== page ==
The composition of what constitutes a story itself is also something that isn't without debate. Colin Baker
's last season
is one such example: is it one long story or four individual, connected adventures? Again, the modern series offers up such conundrums, with one often-cited example series three's Utopia
, The Sound of Drums
and Last of the Time Lords
: a three-parter or a single/two-parter? It isn't too surprising that the two latter examples have been interpreted differently depending on which story milestone is being marked! Can this be taken too far, however: the very first serial is sometimes described as being two stories, the An Unearthly Child
introduction and then a three-part 100,000BC
(or The Tribe of Gum
as the Doctor Who Programme Guide
indicated), with the rolling series cited as a valid reason for such an interpretation.
Ultimately, of course, it is entirely up our readers as to whether they prefer one title to another - indeed, searching the Internet can often find alternatively titled covers to those used by the BBC in order to grace those DVD shelves!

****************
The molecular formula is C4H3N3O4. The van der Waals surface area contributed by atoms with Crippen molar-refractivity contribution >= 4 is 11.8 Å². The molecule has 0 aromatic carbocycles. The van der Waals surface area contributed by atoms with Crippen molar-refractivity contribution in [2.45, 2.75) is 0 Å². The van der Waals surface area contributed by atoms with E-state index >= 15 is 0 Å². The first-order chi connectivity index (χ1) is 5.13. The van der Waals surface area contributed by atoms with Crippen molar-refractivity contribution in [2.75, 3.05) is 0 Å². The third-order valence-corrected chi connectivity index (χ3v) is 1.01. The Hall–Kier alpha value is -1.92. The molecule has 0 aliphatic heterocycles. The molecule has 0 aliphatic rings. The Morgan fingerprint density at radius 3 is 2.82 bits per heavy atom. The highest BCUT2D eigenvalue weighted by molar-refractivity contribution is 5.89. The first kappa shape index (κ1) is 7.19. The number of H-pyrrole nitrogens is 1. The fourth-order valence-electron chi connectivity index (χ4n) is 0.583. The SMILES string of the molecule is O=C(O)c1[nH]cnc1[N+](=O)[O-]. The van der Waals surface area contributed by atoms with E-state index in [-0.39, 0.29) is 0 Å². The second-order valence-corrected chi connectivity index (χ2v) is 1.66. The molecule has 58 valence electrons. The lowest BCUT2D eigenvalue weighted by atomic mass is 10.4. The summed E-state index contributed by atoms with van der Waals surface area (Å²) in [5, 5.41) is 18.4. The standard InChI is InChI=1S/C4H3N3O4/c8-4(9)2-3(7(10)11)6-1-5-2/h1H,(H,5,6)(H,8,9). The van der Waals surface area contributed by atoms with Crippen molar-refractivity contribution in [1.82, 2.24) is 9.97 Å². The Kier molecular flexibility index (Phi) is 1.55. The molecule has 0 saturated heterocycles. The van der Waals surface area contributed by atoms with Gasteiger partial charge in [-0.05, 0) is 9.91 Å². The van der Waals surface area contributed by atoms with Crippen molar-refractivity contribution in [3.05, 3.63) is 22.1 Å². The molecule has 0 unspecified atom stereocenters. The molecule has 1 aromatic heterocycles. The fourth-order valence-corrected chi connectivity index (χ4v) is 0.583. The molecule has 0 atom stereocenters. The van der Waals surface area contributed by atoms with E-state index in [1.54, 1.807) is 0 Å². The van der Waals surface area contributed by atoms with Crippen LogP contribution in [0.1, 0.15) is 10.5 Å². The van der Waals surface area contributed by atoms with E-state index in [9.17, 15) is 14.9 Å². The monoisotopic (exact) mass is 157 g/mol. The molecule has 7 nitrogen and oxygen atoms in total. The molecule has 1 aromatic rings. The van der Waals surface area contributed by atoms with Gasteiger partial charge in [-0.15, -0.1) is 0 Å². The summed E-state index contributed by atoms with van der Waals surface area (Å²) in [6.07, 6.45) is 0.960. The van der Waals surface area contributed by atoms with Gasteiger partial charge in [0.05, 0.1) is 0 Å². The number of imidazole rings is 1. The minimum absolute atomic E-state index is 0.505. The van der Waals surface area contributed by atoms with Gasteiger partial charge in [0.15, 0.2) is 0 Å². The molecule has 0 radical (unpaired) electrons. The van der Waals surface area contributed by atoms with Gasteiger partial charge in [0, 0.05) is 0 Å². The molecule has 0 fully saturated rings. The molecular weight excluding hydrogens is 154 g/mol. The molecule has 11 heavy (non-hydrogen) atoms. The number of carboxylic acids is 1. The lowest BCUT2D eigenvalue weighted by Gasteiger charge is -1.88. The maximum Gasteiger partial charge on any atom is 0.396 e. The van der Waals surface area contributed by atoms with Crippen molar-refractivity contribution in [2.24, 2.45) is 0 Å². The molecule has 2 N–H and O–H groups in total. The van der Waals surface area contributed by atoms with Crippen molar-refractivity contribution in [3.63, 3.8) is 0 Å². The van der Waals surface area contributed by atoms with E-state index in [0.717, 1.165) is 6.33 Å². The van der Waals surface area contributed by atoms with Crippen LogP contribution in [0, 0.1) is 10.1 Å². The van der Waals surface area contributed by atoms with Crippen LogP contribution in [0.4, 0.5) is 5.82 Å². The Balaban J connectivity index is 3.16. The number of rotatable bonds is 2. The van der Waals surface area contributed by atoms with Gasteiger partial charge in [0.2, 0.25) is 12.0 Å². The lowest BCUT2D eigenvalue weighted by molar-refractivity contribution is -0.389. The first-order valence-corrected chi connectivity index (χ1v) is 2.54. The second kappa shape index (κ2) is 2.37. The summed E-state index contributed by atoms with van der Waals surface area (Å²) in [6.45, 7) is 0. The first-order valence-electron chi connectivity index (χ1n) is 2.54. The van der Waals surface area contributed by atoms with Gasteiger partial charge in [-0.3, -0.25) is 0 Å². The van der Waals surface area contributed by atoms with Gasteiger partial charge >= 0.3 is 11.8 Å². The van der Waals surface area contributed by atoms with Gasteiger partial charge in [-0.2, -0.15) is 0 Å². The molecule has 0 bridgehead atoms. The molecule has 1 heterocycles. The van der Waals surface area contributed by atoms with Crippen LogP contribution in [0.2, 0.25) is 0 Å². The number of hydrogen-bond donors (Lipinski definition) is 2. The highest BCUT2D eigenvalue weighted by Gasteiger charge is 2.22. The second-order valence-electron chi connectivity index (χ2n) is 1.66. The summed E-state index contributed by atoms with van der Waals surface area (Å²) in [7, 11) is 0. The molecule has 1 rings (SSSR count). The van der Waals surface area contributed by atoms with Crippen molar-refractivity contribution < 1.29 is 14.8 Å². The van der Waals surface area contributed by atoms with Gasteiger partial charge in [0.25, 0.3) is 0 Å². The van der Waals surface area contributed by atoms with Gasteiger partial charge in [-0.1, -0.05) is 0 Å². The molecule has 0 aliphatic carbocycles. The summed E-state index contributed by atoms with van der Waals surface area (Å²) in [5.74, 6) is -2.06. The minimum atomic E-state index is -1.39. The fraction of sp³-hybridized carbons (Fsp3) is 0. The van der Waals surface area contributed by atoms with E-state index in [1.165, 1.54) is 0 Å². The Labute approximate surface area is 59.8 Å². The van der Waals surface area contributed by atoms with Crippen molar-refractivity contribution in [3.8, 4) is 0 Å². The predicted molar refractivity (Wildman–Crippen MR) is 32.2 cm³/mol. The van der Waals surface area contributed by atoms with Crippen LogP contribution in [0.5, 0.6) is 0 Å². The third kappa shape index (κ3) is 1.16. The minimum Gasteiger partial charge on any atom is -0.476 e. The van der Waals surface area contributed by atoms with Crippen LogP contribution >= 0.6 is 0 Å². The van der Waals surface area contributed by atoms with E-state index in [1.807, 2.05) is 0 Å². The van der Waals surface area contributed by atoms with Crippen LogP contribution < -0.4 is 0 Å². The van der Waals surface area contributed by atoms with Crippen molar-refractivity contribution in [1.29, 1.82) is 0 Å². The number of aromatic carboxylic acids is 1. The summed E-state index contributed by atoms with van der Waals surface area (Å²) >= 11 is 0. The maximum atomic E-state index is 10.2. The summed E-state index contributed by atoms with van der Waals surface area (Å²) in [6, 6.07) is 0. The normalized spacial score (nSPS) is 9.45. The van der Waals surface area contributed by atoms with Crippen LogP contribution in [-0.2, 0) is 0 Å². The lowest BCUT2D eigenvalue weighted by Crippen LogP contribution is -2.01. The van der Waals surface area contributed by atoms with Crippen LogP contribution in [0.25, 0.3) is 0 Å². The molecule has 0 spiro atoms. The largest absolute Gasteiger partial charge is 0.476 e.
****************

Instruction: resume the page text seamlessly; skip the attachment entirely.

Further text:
Little did Verity Lambert
and team know what they would be unleashing upon fandom when those originals serials went out 'nameless', but at least after the closing credits of The O.K. Corral
we would have a - fairly - consistent naming scheme for the rest of the Doctor's 20th Century adventures!
** The answer is "of course it matters", otherwise we wouldn't be the fans we are!
So the Earps and the Clantons are aimin' to meet,
At the O.K. Corral near Calamity Street.
It's the O.K. Corral, boys, of gun fighting fame,
Where the Earps and the Clantons, they played out the game.
They played out the game and we nevermore shall
Hear a story the like of the OK Corral.